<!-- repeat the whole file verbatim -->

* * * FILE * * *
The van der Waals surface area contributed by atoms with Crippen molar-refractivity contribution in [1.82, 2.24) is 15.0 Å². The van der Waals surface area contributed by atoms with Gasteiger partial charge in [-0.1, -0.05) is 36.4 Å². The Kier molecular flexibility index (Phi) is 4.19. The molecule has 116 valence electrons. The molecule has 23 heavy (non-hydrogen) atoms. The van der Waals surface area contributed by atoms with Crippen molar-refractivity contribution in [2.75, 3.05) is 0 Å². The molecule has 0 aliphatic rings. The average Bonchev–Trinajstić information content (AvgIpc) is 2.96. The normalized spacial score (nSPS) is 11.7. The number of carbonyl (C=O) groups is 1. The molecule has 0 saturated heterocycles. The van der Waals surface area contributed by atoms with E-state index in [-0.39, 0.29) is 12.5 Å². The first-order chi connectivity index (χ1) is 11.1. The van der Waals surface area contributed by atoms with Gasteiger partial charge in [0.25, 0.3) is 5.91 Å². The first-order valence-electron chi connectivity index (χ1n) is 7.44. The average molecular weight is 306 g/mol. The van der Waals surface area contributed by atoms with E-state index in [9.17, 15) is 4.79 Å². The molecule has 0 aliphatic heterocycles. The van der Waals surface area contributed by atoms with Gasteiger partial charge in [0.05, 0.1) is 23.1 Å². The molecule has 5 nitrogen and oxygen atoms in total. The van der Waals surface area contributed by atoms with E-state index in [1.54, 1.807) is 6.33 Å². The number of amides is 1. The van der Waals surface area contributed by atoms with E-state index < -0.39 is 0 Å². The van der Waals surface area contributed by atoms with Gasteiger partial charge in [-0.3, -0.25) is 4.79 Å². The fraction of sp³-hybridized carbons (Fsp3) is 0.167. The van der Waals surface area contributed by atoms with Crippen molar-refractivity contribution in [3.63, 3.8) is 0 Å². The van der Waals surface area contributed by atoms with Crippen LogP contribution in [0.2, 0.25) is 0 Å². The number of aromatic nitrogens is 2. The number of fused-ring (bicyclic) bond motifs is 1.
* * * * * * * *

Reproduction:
The van der Waals surface area contributed by atoms with Crippen molar-refractivity contribution in [1.82, 2.24) is 15.0 Å². The van der Waals surface area contributed by atoms with Gasteiger partial charge in [-0.1, -0.05) is 36.4 Å². The Kier molecular flexibility index (Phi) is 4.19. The molecule has 116 valence electrons. The molecule has 23 heavy (non-hydrogen) atoms. The van der Waals surface area contributed by atoms with Crippen molar-refractivity contribution in [2.75, 3.05) is 0 Å². The molecule has 0 aliphatic rings. The average Bonchev–Trinajstić information content (AvgIpc) is 2.96. The normalized spacial score (nSPS) is 11.7. The number of carbonyl (C=O) groups is 1. The molecule has 0 saturated heterocycles. The van der Waals surface area contributed by atoms with E-state index in [-0.39, 0.29) is 12.5 Å². The first-order chi connectivity index (χ1) is 11.1. The van der Waals surface area contributed by atoms with Gasteiger partial charge in [0.25, 0.3) is 5.91 Å². The first-order valence-electron chi connectivity index (χ1n) is 7.44. The average molecular weight is 306 g/mol. The van der Waals surface area contributed by atoms with E-state index in [9.17, 15) is 4.79 Å². The molecule has 0 aliphatic heterocycles. The van der Waals surface area contributed by atoms with Gasteiger partial charge in [0.05, 0.1) is 23.1 Å². The molecule has 5 nitrogen and oxygen atoms in total. The van der Waals surface area contributed by atoms with E-state index in [1.54, 1.807) is 6.33 Å². The number of amides is 1. The van der Waals surface area contributed by atoms with E-state index < -0.39 is 0 Å². The van der Waals surface area contributed by atoms with Gasteiger partial charge in [-0.3, -0.25) is 4.79 Å². The fraction of sp³-hybridized carbons (Fsp3) is 0.167. The van der Waals surface area contributed by atoms with Crippen molar-refractivity contribution in [3.63, 3.8) is 0 Å². The van der Waals surface area contributed by atoms with Crippen LogP contribution in [0.2, 0.25) is 0 Å². The number of aromatic nitrogens is 2. The number of fused-ring (bicyclic) bond motifs is 1.